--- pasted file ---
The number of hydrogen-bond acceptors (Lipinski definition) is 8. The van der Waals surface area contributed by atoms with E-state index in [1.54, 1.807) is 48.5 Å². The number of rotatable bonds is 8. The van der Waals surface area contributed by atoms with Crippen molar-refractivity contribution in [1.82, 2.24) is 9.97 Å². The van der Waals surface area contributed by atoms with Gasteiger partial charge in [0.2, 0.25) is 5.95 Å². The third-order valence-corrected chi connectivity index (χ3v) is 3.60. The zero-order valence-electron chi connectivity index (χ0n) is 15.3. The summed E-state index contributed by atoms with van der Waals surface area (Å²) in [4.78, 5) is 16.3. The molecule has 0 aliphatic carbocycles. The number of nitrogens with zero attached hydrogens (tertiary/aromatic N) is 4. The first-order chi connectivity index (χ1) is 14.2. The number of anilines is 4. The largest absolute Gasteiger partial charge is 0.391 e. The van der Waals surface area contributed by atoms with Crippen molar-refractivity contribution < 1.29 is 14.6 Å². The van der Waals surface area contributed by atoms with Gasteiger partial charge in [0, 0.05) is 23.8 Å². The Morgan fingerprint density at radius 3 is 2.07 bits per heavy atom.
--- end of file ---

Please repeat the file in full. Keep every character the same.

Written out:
The number of hydrogen-bond acceptors (Lipinski definition) is 8. The van der Waals surface area contributed by atoms with E-state index in [1.54, 1.807) is 48.5 Å². The number of rotatable bonds is 8. The van der Waals surface area contributed by atoms with Crippen molar-refractivity contribution in [1.82, 2.24) is 9.97 Å². The van der Waals surface area contributed by atoms with Gasteiger partial charge in [0.2, 0.25) is 5.95 Å². The third-order valence-corrected chi connectivity index (χ3v) is 3.60. The zero-order valence-electron chi connectivity index (χ0n) is 15.3. The summed E-state index contributed by atoms with van der Waals surface area (Å²) in [4.78, 5) is 16.3. The molecule has 0 aliphatic carbocycles. The number of nitrogens with zero attached hydrogens (tertiary/aromatic N) is 4. The first-order chi connectivity index (χ1) is 14.2. The number of anilines is 4. The largest absolute Gasteiger partial charge is 0.391 e. The van der Waals surface area contributed by atoms with Crippen molar-refractivity contribution < 1.29 is 14.6 Å². The van der Waals surface area contributed by atoms with Gasteiger partial charge in [0, 0.05) is 23.8 Å². The Morgan fingerprint density at radius 3 is 2.07 bits per heavy atom.